Imagine a life without pain. No throbbing headaches. No stinging sunburns. No aching joints. If you think that sounds great, think again.
Some people can’t feel pain. They’re born that way. They also tend to die young — unlike, say, people who cannot see or hear, notes Luda Diatchenko. “Pain is much more important for survival,” explains the pain researcher at McGill University in Montreal, Canada.
Pain protects us. When you touch a hot stove, you recoil in pain. That sensation helps you avoid getting a burn that could be dangerous — even deadly. The throbbing of a broken foot tells you to stay off it until it heals, so you don’t do more damage. Without those signals, we’d all be in trouble. Big trouble.
Some pain is straightforward. Burn your skin, pull a muscle or break a bone, and you feel discomfort. This short-term effect is called acute pain. Other pain can last months or years. Called chronic pain, its cause often remains a mystery. In fact, “sometimes the nervous system can get it wrong,” says Steve Prescott. “You have pain that shouldn’t be there,” explains this pain researcher at the University of Toronto, Canada, and the local Hospital for Sick Children.
Scientists are still working out the different causes of pain, and the best treatment for each type. The biology of pain is complex. But the good news: Researchers are learning more about it every day.
Pain is a kind of perception, similar to smelling, tasting and hearing. However, those senses tell you what’s happening in the world around you. Pain tells you what’s happening within the world of your own body.
When you suffer an injury, your nervous system is in charge of delivering the news. Imagine that you twist your ankle. Nerve cells in your ankle pick up the signal that something’s wrong. A network of nerve cells relays this message to the spinal cord. From there, it shoots up to the brain. The brain then translates the message and registers the feeling: Ow!
That’s the simple explanation, at least. There are still a lot of questions about how those messages travel and how the brain turns them into a “feeling.” Piece by piece, scientists are starting to understand how this complicated system works.
In recent years, researchers have found receptors for different kinds of pain. A receptor is a special protein on a cell. Its job is to pick up signals arriving at the outside of the cell. A receptor called TrpV1, for example, is found on nerve cells.
TrpV1 detects signals about painful heat. It does that in a couple of ways. For starters, the receptor seems to react to heat itself. That’s not totally surprising as heat also changes the shape of certain compounds in the body. (A compound is a substance formed from two or more chemical elements bound together in a fixed proportion.)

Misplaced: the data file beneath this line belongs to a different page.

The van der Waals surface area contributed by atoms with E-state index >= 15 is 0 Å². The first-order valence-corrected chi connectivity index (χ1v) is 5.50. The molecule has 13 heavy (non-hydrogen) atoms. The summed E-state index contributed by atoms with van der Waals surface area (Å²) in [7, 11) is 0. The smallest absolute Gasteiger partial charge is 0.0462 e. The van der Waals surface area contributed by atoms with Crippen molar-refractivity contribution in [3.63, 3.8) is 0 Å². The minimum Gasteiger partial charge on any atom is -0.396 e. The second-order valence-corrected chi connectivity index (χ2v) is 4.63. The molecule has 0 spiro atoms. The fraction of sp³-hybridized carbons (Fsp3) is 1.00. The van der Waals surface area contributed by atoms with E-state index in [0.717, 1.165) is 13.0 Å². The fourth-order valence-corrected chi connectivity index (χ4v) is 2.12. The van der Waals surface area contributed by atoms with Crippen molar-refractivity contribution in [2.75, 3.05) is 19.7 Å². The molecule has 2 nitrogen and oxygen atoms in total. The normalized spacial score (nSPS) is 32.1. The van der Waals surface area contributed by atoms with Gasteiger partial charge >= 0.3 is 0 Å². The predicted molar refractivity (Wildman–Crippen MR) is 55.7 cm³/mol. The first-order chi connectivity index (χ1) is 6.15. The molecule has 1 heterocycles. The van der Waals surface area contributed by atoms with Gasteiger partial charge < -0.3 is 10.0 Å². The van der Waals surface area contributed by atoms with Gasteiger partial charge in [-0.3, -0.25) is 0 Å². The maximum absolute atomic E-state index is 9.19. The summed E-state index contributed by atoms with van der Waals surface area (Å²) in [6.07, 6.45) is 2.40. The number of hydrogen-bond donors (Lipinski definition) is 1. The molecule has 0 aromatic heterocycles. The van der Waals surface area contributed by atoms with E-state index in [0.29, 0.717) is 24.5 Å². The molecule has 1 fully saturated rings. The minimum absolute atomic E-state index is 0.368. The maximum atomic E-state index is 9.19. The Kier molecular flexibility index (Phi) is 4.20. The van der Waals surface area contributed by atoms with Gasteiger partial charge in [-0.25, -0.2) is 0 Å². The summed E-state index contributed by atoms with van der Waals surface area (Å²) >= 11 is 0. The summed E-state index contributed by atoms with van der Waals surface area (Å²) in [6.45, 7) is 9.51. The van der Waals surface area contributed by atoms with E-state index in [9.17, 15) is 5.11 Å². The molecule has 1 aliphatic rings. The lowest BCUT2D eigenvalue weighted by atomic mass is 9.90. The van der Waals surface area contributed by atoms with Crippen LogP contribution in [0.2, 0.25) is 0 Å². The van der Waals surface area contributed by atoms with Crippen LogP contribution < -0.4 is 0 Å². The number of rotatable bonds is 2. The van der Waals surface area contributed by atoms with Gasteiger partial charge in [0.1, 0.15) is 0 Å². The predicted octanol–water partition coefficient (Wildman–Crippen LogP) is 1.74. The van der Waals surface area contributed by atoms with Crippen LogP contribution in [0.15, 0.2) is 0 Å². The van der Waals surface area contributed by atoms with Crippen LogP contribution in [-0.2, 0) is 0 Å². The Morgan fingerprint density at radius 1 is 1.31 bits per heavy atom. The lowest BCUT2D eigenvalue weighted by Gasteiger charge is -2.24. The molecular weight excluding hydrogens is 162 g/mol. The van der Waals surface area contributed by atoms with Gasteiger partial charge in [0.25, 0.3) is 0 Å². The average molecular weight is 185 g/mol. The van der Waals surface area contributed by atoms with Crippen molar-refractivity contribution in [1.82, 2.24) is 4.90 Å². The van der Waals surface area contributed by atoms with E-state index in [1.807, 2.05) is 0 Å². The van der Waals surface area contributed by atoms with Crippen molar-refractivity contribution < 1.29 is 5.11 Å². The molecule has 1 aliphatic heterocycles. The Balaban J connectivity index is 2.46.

TrpV1 can detect those altered compounds. When you accidentally touch a hot stove, TrpV1 snaps into action. It takes the too-hot-to-handle message and sends it to the brain. Interestingly, that same receptor also detects the chemical compounds that make spicy chili peppers taste so uncomfortably hot.
The search for receptors has become a hot area for scientists too, says Prescott. However, he notes, research hasn’t answered the important question of how those messages are converted to what you actually feel when you experience pain.
Answering that question could help a lot of people. In the United States alone, more than 100 million Americans suffer from chronic pain, according to the Institute of Medicine. This U.S. health organization is part of the National Academy of Sciences.
In some cases, doctors know the cause of chronic pain. Inflammation is a common one. Inflammation is one way that the body responds to cellular injury. Beyond pain, it often triggers swelling, redness and heat. Arthritis, for example, is a disease that causes painful inflammation in the joints. The nerves themselves represent a second source of pain. Diabetes is a disease that can damage the nerves in the hands and feet. That damage leads to pain, tingling and numbness. Drugs used to treat cancer also can cause painful nerve damage.
Many other chronic pain disorders, however, have no easy explanation. Take migraines. These intense headaches aren’t caused by inflammation or injury. They aren’t linked to nerve damage, either.